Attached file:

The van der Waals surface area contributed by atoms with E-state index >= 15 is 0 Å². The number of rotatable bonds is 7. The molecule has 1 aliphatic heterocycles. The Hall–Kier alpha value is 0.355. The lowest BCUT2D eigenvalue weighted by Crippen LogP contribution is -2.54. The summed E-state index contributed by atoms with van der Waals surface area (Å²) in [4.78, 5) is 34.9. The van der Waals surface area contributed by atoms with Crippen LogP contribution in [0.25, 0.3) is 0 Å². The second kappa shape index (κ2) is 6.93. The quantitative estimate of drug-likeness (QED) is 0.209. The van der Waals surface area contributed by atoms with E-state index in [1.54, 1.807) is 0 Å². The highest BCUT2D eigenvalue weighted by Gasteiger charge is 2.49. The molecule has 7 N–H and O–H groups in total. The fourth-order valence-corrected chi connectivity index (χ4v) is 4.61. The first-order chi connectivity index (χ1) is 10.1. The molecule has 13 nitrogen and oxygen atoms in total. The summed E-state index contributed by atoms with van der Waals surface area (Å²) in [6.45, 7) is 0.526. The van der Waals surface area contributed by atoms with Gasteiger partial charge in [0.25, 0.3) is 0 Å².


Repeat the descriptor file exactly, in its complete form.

The van der Waals surface area contributed by atoms with E-state index >= 15 is 0 Å². The number of rotatable bonds is 7. The molecule has 1 aliphatic heterocycles. The Hall–Kier alpha value is 0.355. The lowest BCUT2D eigenvalue weighted by Crippen LogP contribution is -2.54. The summed E-state index contributed by atoms with van der Waals surface area (Å²) in [4.78, 5) is 34.9. The van der Waals surface area contributed by atoms with Crippen LogP contribution in [0.25, 0.3) is 0 Å². The second kappa shape index (κ2) is 6.93. The quantitative estimate of drug-likeness (QED) is 0.209. The van der Waals surface area contributed by atoms with E-state index in [1.54, 1.807) is 0 Å². The highest BCUT2D eigenvalue weighted by Gasteiger charge is 2.49. The molecule has 7 N–H and O–H groups in total. The fourth-order valence-corrected chi connectivity index (χ4v) is 4.61. The first-order chi connectivity index (χ1) is 10.1. The molecule has 13 nitrogen and oxygen atoms in total. The summed E-state index contributed by atoms with van der Waals surface area (Å²) in [6.45, 7) is 0.526. The van der Waals surface area contributed by atoms with Gasteiger partial charge in [0.25, 0.3) is 0 Å².